The Buffy icon enters the marvel Universe in Runaways
That vampire guy out of Buffy is back on TV in Marvel’s Runaways.
James Marsters has a knack for embodying cerebral baddies. From his spin on Professor Milton Fine, aka Brainiac, on Smallville to his punk vampire Spike on Buffy The Vampire Slayer and Angel, he has a penchant for leaving audiences just a little besotted with his no-good characters. So it’s no wonder that Runaways showrunners Josh Schwartz and Stephanie Savage lured him back into a TV series to play the brilliant yet darkly complicated engineer, Victor Stein.
In the Marvel comic book and the series, Stein is a fantastic inventor but painfully estranged from both his wife (Ever Carradine) and his son, Chase (Gregg Sulkin). Breakfasts are tense, expectations run high, and Stein clearly has issues with anger management. However, as always when Marsters gets his hands on a role, we find there’s more simmering beneath the seemingly menacing exterior... Like Buffy, Runaways is a series about the teen experience with a superhero metaphor driving it. As an adult actor in both, how did you connect to that?
A great privilege of being an actor is you get to think about the themes you are enacting. With Buffy it was, “Do you care and engage with the world, or have you given up?” When you are working on a show that is delving into that question constantly, it begs you to be honest with yourself. Runaways is having me examine, “Have I been the kind of parent that I thought I was? How have I failed?” Of course, it’s all regret for me now because my kids are in college. They tell me I did okay. Not perfect, but okay. [Laughs] Victor Stein has some serious smarts but he’s clearly flawed. What’s intriguing about playing that?
The thing that excites me about Victor is that he’s right. He’s a man trying to save the world by revolutionising energy production and transportation. He knows unless he succeeds in doing that the world is going to burn. It may not burn in his lifetime but it will start in his son’s lifetime and it will be in cinders by the time of any grandchildren. He sees himself as humanity’s hope in that way. He’s come to feel the ends justify the means and if he has to sacrifice his own morality, and flush his soul down the drain to save the world, so be it. There’s something strangely heroic in that. Both his wife and son have rejected him to a degree. Does he actually care?
I think he has great love for his son and his wife, so it hurts. But he’s also not someone who second-guesses himself much. I remember having a conversation with Josh [Schwartz] early on saying Victor is a lot like Macbeth. One of the things that keeps Macbeth watchable for the audience is that Macbeth takes a long time to decide to murder the king, but once he does he does not look back. Then the murders go on and on and he’s marching through a lake of blood. He’s not spending time regretting it. You were a hardcore theatre guy but TV is where you have focused a lot of your career. Why?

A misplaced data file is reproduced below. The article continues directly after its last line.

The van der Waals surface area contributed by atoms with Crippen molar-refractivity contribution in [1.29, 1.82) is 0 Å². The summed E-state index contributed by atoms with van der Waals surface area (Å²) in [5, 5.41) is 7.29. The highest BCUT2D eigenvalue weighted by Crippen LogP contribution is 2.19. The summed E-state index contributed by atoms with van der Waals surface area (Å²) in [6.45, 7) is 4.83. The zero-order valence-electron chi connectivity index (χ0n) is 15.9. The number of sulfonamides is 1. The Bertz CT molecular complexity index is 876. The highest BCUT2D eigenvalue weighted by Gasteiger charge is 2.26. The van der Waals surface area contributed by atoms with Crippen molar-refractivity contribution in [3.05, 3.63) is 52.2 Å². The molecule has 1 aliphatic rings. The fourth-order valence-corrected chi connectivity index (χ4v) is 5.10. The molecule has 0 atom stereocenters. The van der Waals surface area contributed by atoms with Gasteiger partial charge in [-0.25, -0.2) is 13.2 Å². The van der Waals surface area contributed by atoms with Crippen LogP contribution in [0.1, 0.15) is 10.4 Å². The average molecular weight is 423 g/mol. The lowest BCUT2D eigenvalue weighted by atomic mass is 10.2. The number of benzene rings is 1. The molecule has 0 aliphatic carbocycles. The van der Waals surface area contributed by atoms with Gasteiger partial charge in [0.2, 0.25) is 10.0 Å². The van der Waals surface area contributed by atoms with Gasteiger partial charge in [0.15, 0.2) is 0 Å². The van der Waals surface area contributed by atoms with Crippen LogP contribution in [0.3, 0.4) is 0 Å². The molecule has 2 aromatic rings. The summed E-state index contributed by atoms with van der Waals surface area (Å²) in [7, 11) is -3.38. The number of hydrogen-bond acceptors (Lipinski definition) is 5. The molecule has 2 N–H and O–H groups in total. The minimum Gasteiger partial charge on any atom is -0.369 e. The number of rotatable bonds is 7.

I think television in the last 20 years has come of its own. It’s really where adults are getting their entertainment more than the cinema. I remember telling Joss (Whedon), “If I had a choice between playing Hamlet and Spike, I would pick Spike.” Shakespeare was really good, probably better than Joss, but he only had three hours to explore his character. We had 22 episodes for seven years where [Joss] would just rip me open and put me back together. Spike had an incredible journey even Hamlet didn’t get. This year was the 20th anniversary for Buffy and you reunited with your former cast. What was that like?
The thing I was struck with as we were all taking our photographs and talking was the amount of gratitude that we all had to have been a part of it. The truth is that it was a very difficult show to film. We worked 12 to 20 hours a day. You get to a point of fatigue on that where you don’t really remember what you did. We’d play a game on Buffy of, “What did we shoot in the morning?” [Laughs] So it was really nice that we’re all rested. What a ride and at the end of the day we got to be part of something that mattered. Do you think it’s time for it to be, er, resurrected?
I think it would be fabulous if Joss Whedon rebooted Buffy. He’s the special sauce on the burger so if he is ever involved in the reboot, then it probably will be amazing. If he’s not involved, I would have no interest whatsoever. How would you feel about Spike being recast?
I would hope they find another unknown actor who has some experience acting but people aren’t so familiar with. That would be refreshing. And I would hope they also find another poor actor who needed the money and the food because they come in hungry and loaded for beer. [Laughs]
Runaways is on Hulu in the US. UK broadcast TBC.